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Newsletter for Veterans and active military

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Judge allows class-action lawsuit over discharges:

Thousands of Navy and Marine Corps veterans of Iraq and Afghanistan who developed post-traumatic stress disorder but were denied Veterans Affairs health benefits have been given a green light to sue the military, under a ruling by a federal judge in Connecticut. Senior U.S. District Judge Charles Haight Jr. in New Haven on22 NOV certified a class-action lawsuit against Navy Secretary Richard Spencer by veterans who say they were unfairly given less-than honorable discharges for minor infractions linked to their untreated mental health problems. The discharge designation prevents them from getting VA benefits including mental health treatment.

In a court filing, a federal prosecutor listed several reasons why a class-action lawsuit should be rejected, including that the plaintiffs could reapply for discharge upgrades under new rules put in place last year that call for more leniency for veterans with mental health problems. Yale Law School students are representing the veterans and have filed a similar lawsuit against the Army. They say nearly a third of the more than 2 million Americans who served in Iraq or Afghanistan suffer from PTSD and related mental health conditions and the military is issuing less-than honorable discharges at historically high rates, often for minor infractions attributable to undiagnosed mental illness.

Many vets with ALS were underpaid by VA in 2017:

Almost half of veterans submitting healthcare claims for ALS through the Department of Veterans Affairs received the wrong benefits during part of 2017, an investigation found. VA Inspector General Michael Missal released the findings of his investigation 20 NOV, and they point to several problems for the agency that has been bogged down with controversies in recent years.

VA presumptive Agent Orange update - Hypertension recommended:

New research linking veterans’ high blood pressure with wartime exposure to chemical defoliants could dramatically expand federal disability benefits for tens of thousands of Vietnam-era troops.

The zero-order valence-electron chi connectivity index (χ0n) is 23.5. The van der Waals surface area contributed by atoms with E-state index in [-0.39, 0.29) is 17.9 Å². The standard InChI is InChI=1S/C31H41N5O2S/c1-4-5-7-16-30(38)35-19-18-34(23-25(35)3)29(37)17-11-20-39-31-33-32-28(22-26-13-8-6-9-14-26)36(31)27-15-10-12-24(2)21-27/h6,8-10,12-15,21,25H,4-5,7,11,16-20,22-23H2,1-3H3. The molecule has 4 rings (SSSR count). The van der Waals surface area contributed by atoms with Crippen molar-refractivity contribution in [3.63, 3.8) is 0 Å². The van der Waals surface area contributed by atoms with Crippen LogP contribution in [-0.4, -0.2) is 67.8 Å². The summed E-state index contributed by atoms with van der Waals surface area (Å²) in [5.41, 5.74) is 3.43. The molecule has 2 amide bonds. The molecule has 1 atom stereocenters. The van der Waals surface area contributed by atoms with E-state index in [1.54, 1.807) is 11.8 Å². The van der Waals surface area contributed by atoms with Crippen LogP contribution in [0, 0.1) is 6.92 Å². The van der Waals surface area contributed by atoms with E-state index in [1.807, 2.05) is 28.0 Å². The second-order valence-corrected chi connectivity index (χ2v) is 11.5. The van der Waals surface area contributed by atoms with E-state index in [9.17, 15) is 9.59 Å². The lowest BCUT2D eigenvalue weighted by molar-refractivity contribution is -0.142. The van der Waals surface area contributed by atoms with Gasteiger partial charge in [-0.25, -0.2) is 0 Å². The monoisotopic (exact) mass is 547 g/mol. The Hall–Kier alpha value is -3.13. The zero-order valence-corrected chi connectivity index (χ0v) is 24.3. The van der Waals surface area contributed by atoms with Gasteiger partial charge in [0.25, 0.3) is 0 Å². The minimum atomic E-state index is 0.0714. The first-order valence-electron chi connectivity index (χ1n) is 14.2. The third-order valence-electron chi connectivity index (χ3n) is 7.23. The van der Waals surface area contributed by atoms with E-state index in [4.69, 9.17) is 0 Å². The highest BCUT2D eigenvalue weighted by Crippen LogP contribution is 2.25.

The findings, from the National Academies of Sciences, Engineering and Medicine, conclude that “sufficient evidence” exists linking hypertension and related illnesses in veterans to Agent Orange and other defoliants used in Vietnam, Thailand and South Korea in the 1960s and 1970s. They recommend adding the condition to the list of 14 presumptive diseases associated with Agent Orange exposure, a group that includes Hodgkin’s disease, prostate cancer and Parkinson’s Disease. That’s an upgrade from past research that showed a possible but not conclusive link between the toxic exposures and high blood pressure problems later in life.

GI bill update - House hearing on delayed/wrong housing stipend payments:

Nearly four months after the Veterans Affairs Department was supposed to have changed the way it calculates Post9/11 GI Bill housing stipends, students are still getting the wrong amount each month — and there’s still no end in sight. At a tense hearing on Capitol Hill Nov. 14, in which members of Congress described the situation as “unacceptable,” a “massive failure” and “debacle,” VA officials were unable to tell lawmakers when they believe the necessary software updates will be complete, though they admitted they’re planning as if they will not be ready in time for the spring semester. These updates were supposed to have launched by Aug. 1 under the new Forever GI Bill law, yet the VA has run into major technical challenges and is still paying student veterans under old rules.

GI bill payments fact sheet on current delay:

The allegation that thousands of Veterans have been waiting months for GI Bill benefit payments is false. The allegation that some Veterans have been made homeless because of GI Bill payment delays is also false. VA has been in continuous contact with Congress, Veterans Service Organizations and other stakeholders, soliciting referrals to any affected Veterans. As we receive referrals, they are being moved to the top of the queue for immediate action. Here are the facts according to the Veterans Administration: